I‘ve always been a big reader but the sign of a good book is when I can easily devour it in less than 24 hours. That’s exactly what I did with Ctrl, Alt, Delete: How I Grew Up Online – the book written by Emma Gannon, also known for her blog, Girl Lost in the City.
From start to finish it sang to me so beautifully, as if the words were written for every dimension of me – the career-minded woman, the socially awkward teenager (I suppose some things never change) and the writer who has always been too scared to publish her thoughts for the Internet to see.
Isn’t that the most beautiful moment of being a writer, when someone can connect with the words you wrote? For me, Emma Gannon did all of that in 258 pages. Littered with anecdotes and quotes, there are so many snippets that I want to remember. They are the words that encourage me to be the best version of myself, and to help me find myself again. My true morals and values, the core of who I am.
I’ve been feeling out of sorts recently, as if I’m losing inches of my personality to both the rat race and other people’s thoughts. Their self-absorbed mindset and actions are eating me up, and I’m worried I’m becoming the byproduct of these people. It’s difficult to surround yourself with the best people in your life when they are all miles away. When your best friend lives in Germany, and your university friends are scattered around the country. This isn’t a pity party, it’s just the way the 21st Century is. But I suppose that is what WhatsApp is for, isn’t it? This isn’t to say I’m unhappy with my job because I’m not, but I feel as if I’m losing myself a bit – the parts of my personality that people say they like about me, and the hobbies that make me who I am.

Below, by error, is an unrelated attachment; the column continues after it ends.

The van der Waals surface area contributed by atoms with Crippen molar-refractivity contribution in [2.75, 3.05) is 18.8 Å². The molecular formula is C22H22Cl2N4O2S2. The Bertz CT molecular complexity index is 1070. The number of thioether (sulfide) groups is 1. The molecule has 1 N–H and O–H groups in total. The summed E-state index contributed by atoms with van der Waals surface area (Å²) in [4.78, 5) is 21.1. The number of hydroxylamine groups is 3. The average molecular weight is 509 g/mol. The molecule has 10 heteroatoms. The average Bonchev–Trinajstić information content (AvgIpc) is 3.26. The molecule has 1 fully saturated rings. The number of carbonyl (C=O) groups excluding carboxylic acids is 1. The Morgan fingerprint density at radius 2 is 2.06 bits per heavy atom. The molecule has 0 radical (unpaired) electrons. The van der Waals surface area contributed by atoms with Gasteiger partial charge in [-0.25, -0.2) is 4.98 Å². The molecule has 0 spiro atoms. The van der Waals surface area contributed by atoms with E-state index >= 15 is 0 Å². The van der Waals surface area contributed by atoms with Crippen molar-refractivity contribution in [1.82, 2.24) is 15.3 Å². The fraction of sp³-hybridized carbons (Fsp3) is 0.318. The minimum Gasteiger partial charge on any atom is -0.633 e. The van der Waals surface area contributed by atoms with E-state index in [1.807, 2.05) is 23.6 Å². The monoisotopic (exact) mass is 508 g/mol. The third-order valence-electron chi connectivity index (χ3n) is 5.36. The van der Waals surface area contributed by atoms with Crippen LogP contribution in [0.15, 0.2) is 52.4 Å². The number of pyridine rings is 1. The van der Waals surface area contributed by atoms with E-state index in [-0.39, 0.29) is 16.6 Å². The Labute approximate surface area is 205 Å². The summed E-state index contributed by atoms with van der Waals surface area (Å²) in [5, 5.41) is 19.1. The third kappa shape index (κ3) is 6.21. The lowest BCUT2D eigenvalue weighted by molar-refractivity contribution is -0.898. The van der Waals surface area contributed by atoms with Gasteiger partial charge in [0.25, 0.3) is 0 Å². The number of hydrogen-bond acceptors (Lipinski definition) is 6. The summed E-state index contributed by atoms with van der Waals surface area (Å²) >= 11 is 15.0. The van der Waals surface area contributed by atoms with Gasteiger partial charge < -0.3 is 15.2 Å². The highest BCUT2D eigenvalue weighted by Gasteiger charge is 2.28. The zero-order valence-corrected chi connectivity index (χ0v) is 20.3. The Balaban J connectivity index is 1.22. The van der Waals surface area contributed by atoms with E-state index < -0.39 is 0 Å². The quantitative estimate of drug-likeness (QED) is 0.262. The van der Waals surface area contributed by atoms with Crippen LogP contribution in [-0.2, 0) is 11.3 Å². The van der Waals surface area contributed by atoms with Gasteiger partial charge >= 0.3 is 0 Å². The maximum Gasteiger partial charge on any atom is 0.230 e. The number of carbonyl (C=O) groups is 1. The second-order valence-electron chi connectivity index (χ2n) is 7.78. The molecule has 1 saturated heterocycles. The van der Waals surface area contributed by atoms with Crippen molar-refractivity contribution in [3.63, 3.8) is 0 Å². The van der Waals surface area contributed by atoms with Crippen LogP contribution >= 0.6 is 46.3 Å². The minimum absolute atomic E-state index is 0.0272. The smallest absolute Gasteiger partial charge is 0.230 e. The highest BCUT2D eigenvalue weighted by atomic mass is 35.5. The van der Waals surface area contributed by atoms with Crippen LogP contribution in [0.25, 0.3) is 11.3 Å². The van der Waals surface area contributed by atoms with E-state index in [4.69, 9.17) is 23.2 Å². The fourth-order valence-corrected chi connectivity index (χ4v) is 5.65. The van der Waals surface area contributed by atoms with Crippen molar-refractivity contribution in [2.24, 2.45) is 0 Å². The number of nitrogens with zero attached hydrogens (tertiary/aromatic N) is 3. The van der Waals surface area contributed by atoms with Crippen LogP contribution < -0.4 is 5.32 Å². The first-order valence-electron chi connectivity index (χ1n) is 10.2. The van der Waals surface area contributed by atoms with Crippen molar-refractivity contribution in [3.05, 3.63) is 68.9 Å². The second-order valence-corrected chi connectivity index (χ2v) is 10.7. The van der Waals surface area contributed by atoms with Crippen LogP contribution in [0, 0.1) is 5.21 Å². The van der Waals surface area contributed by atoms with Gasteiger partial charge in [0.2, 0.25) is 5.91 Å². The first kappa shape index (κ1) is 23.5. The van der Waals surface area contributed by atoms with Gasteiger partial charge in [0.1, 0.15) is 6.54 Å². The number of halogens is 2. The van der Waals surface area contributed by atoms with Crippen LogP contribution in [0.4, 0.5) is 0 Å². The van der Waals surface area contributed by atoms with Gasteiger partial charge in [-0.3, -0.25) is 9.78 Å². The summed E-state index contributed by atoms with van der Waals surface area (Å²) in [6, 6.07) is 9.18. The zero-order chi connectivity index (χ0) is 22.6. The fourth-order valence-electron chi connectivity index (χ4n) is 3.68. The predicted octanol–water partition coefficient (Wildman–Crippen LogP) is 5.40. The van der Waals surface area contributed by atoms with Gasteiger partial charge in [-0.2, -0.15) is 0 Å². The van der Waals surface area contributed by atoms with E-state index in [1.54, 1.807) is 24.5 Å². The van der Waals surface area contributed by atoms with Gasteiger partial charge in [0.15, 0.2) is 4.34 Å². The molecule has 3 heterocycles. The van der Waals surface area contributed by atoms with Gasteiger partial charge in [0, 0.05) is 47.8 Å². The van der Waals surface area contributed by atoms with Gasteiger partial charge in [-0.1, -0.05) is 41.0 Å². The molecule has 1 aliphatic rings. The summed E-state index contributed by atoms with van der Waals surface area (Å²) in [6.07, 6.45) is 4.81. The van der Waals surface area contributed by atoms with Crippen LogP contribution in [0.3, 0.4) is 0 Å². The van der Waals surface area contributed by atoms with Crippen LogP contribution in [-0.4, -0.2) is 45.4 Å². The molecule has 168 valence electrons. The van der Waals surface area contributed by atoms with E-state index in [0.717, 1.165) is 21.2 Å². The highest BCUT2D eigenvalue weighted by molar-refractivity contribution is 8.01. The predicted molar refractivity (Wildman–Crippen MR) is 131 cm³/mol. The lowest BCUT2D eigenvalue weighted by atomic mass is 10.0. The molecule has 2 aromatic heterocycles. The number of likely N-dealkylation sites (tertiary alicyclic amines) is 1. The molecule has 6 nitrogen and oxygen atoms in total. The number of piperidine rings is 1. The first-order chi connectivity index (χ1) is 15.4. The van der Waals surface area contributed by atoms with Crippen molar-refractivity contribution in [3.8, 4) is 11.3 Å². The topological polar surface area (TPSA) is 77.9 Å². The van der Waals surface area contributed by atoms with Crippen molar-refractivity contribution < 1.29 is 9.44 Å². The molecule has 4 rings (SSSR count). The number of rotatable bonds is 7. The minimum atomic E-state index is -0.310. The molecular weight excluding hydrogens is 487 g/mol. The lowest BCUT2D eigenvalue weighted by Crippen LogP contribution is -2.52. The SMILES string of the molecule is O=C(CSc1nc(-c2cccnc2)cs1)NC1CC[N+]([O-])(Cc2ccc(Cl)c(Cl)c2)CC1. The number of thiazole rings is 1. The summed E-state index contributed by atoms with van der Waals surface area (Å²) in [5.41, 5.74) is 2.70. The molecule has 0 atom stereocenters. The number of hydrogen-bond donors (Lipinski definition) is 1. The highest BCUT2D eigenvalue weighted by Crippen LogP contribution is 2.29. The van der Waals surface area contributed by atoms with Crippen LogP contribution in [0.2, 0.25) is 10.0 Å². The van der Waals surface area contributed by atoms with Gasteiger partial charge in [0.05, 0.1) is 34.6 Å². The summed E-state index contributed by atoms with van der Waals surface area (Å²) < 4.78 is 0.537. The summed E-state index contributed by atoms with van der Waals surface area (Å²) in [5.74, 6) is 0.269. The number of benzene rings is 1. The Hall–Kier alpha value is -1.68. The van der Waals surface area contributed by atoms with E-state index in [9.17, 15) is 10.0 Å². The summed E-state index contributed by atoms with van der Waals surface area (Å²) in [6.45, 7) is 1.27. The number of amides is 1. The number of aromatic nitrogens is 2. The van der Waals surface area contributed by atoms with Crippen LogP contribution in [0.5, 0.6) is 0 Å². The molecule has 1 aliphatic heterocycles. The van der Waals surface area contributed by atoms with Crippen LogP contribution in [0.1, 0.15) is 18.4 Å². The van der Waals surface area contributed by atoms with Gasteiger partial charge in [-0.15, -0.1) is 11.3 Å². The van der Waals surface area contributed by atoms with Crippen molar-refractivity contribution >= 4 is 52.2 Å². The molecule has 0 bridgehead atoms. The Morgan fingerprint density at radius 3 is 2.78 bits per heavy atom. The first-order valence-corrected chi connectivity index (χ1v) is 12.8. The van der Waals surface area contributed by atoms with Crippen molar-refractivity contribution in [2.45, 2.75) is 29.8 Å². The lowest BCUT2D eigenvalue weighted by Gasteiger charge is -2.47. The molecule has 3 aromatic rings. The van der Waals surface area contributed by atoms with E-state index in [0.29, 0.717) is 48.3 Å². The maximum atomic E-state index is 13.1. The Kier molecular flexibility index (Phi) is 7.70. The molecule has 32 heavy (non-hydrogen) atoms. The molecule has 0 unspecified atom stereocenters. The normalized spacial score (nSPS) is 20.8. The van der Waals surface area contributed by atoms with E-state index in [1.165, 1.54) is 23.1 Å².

That’s what I need to do, to find myself again and to remember the things that define me. It isn’t the embarrassing thing I say in the office that causes some colleagues to laugh mockingly at my naivety, and it isn’t whether that guy bothers to text me, or even how many likes my latest Instagram photo has gotten. It’s believing in equal rights, having morals that I stick by, owning my mistakes, the witty remarks that colour my personality, being diplomatic when I don’t want to be diplomatic, and telling people the nice things I think about them because even though it’s the truth, selfishly, it makes me feel good.
I guess these words have pushed me to find myself again. To do the things I love, and to find the things in myself that I love. Whether that’s the intended purpose or not. On one final note, can I be Emma Gannon when I grow up please?